The taboo of violence

Violence is natural and an integral part of our human condition, and it is a good thing. This violence is intrinsically linked to our life drive, to our vital energy, our libido. This violence we observe as something normal in animal behavior for its survival, to defend itself, to feed or even to reproduce. This violence we have been taught to hate and ignore in ourselves to be better socialized, forgetting that socialization is a domestication that aims to break this vital drive of the individual, to deny his omnipotence. There is a balance to be found here, and above all an acceptance which requires first to acknowledge it.

The omnipotence of the newborn exists in the fact that for him, he is not born into the world but it is the world that is born for him. There is no differentiation at the origin. He exists only through all his feelings and the world among them. When the need arises, if his mother is slow to answer, the child hallucinates the answer to his feeling of lack. For example, he will suck his thumb to hallucinate the breast or bottle that comes to him to satisfy his feelings of discomfort related to hunger. The most important thing for this little “social” being is especially the relationship. From birth, the child is taken into the relationship, in particular to his mother. The relationship is vital to the survival of the newborn who is made to overcome its absence by hallucination. From the gap between hallucination and reality, the baby gradually becomes aware of the existence of his mother outside of him. It is the lack and frustration of his omnipotence, tempered and acceptable, that will allow the child to do the psychic work that will gradually lead him to differentiate himself from his mother, to differentiate his ego and the other. Omnipotence also persists and safeguards the continuity of its being.

Nature is thus made that the hormonal game usually leads the mother to a “transient madness”, to a “primary maternal preoccupation” that makes her obsessed exclusively by her newborn and puts herself at his disposal. There is a subtle tuning where the mother puts herself at the level of her child, for example by amplifying the stimuli (voice, gesture, etc.) to share with him the pleasure experienced as a satisfactory extension of his omnipotence, “good”, but inevitably always a little “bad”, a gradient of feelings of discomfort that represents so many small touches of frustration to his omnipotence. This frustration brings him to the world by imposing on him something else by nature that the pleasure inherent to his omnipotence, the different that allows him to differentiate himself at the same time as his mother. Individuation is essentially a more or less successful frustration of omnipotence.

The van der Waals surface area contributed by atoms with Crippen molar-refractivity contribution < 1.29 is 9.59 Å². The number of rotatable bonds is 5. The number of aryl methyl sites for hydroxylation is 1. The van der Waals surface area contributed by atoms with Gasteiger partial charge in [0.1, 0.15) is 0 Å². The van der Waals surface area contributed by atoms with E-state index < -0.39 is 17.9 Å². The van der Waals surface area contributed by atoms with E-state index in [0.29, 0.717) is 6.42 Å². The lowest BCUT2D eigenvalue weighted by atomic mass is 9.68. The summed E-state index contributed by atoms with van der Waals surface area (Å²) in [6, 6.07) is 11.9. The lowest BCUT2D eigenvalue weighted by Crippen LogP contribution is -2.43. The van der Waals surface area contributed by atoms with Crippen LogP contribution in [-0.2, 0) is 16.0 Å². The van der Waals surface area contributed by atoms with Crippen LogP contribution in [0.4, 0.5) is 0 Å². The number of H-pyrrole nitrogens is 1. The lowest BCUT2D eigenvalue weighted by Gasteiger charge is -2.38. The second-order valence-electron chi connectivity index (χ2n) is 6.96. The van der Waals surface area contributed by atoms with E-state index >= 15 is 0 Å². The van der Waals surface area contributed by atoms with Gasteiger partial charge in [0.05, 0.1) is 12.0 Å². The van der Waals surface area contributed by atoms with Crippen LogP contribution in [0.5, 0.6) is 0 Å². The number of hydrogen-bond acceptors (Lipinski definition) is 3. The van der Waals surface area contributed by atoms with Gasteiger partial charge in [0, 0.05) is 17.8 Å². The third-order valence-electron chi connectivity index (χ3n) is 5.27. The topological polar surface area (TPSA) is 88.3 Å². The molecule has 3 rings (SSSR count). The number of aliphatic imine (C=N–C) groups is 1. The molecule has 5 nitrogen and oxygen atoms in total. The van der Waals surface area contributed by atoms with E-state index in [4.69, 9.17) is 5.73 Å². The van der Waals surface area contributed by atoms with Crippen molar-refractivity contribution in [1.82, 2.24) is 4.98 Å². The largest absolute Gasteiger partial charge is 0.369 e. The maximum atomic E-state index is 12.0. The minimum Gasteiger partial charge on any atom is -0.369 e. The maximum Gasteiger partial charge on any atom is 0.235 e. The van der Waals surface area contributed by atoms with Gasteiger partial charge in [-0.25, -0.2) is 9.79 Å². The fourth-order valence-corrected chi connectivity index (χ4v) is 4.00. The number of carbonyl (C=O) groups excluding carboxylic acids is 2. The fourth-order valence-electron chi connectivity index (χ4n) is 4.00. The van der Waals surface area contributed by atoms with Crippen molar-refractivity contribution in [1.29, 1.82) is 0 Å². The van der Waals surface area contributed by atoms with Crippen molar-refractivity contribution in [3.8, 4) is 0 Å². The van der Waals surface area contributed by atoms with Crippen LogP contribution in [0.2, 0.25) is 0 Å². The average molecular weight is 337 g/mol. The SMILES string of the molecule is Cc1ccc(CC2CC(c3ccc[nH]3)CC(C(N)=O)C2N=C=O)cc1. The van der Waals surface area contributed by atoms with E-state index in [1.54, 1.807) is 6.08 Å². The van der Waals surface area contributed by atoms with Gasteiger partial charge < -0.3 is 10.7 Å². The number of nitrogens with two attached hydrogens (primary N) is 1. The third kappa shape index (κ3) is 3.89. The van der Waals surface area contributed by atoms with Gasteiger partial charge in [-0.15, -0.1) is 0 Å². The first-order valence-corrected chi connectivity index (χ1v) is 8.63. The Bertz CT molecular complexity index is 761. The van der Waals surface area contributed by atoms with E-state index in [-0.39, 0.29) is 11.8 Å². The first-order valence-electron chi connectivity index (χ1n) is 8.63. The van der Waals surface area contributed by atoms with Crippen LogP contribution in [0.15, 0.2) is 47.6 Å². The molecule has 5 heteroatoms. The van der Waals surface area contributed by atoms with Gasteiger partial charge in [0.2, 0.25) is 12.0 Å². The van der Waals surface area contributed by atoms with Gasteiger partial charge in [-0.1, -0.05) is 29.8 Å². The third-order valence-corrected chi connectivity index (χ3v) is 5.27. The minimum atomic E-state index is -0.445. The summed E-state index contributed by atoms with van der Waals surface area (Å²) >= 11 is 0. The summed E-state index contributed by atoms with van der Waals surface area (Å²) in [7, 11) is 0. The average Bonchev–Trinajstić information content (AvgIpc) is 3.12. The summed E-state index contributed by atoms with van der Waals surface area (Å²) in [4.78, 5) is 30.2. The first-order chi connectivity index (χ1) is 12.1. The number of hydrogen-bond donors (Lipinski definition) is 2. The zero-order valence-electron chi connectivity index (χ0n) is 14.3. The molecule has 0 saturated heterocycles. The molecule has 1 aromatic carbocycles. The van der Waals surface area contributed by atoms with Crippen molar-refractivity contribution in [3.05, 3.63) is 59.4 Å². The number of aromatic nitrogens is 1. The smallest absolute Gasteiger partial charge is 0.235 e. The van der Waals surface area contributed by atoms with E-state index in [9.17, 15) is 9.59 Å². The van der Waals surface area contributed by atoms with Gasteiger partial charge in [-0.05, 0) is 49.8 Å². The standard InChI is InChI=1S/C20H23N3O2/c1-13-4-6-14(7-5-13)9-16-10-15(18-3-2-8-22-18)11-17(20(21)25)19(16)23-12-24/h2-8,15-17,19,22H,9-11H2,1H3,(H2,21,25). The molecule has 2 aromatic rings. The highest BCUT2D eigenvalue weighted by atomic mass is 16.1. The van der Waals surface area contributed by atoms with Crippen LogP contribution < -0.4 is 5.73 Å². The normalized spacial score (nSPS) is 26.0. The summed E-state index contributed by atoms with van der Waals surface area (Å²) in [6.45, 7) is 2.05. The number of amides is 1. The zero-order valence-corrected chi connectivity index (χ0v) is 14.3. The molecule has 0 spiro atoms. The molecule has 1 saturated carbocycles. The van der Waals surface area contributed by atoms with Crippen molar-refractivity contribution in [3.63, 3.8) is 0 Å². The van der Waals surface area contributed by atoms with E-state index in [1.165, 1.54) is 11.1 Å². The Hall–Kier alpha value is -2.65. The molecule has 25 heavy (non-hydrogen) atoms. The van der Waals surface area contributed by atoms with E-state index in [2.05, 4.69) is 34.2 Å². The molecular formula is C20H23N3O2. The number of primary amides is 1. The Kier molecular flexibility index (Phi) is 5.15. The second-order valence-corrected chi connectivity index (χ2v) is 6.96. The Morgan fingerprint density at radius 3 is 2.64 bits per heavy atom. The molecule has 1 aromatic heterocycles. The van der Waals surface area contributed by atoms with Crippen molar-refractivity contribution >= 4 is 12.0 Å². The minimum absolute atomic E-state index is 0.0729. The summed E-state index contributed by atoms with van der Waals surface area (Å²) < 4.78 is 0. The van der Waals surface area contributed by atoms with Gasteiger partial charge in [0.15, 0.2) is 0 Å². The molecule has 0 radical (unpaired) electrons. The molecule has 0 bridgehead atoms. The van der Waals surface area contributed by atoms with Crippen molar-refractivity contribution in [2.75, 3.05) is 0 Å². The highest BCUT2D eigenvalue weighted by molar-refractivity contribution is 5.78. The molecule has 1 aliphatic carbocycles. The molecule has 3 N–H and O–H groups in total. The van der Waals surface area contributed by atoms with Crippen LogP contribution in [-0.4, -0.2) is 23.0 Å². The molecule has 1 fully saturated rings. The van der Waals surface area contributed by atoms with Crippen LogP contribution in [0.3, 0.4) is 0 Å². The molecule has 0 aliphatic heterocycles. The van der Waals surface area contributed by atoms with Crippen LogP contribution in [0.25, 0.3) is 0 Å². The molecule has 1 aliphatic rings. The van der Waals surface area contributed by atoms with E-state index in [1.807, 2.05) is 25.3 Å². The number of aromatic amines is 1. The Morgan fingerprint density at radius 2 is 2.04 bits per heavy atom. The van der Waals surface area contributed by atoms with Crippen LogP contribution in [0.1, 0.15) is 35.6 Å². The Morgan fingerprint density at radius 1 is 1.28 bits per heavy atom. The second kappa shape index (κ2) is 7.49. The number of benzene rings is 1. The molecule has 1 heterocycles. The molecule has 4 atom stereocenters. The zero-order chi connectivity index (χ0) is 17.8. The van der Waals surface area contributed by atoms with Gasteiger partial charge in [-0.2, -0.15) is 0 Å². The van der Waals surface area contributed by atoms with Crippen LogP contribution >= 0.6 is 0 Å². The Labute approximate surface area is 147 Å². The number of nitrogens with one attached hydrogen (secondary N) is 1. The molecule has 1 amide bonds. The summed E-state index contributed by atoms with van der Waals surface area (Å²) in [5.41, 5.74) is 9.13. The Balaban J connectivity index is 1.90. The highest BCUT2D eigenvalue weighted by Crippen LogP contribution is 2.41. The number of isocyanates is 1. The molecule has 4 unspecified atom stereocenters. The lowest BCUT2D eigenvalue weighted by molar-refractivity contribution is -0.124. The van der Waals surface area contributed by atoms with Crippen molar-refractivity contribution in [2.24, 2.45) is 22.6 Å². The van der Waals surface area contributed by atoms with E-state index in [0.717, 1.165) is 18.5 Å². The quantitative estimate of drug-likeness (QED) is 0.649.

Now there are times when the hallucination is no longer enough, when the discomfort is so unbearable that it is exteriorized by cries and anger. When you hurt, you shout the same way, but you can have an action on the world to channel your omnipotence and remedy that pain in general. The baby cannot have direct action on the world to calm his discomfort, the frustration of his omnipotence is experienced as an attack on his ability to survive. Without the other, the child could not survive. When we look at an angry baby, we are impressed by the violence that he releases compared to his small person. It does not matter because a baby does not have the physical strength that could inflict damage around him, but imagine the same degree of rage in a teenager who has physical strength and no ability to bear the frustration, no control of oneself, one’s impulses … and you have a juvenile delinquent image.

When the baby has already started to form a maternal object outside of him, he has the feeling that his discomfort comes from the absence of his mother that he could not “create”, and so somehow that he destroyed. The anger of frustration turns into guilt for destroying the beloved mother. This negative image of the maternal object is a loss of the libido that the child has invested in it, a loss of a part of his vital energy, an attack on his survival. The violence born from the frustration of the omnipotence then becomes punitive and is turned against the self in a deflation, a depression. If this situation is temporary and the satisfactory answer arrives to put an end to the malaise, if the frustration is given by homeopathic dose, the child comes out with a consolidated omnipotence but also with a better control of his frustrations because he did experience that they will not destroy him.

In cases where the situation lasts too long, an “infantile depression” is structured with two possible outcomes depending on the duration. In the best case, the child grows up with “belly rage”, rebelling against any form of authority, and without graduation to his tantrums system on-off. Any frustration sounds like an attack on his survival. In the other case, the child has gone to the self-punitive stage. He sees himself as bad, bad because he feels this violence in him and is afraid of himself, afraid to destroy those he loves. He remains frozen in the slowing of depression, stopping himself from living in an attempt to protect those he loves. In both cases, children are afraid of their own violence, which they see through the prism of omnipotence as destructive and dangerous for their parents.

Next week, part two:

The need for parental authority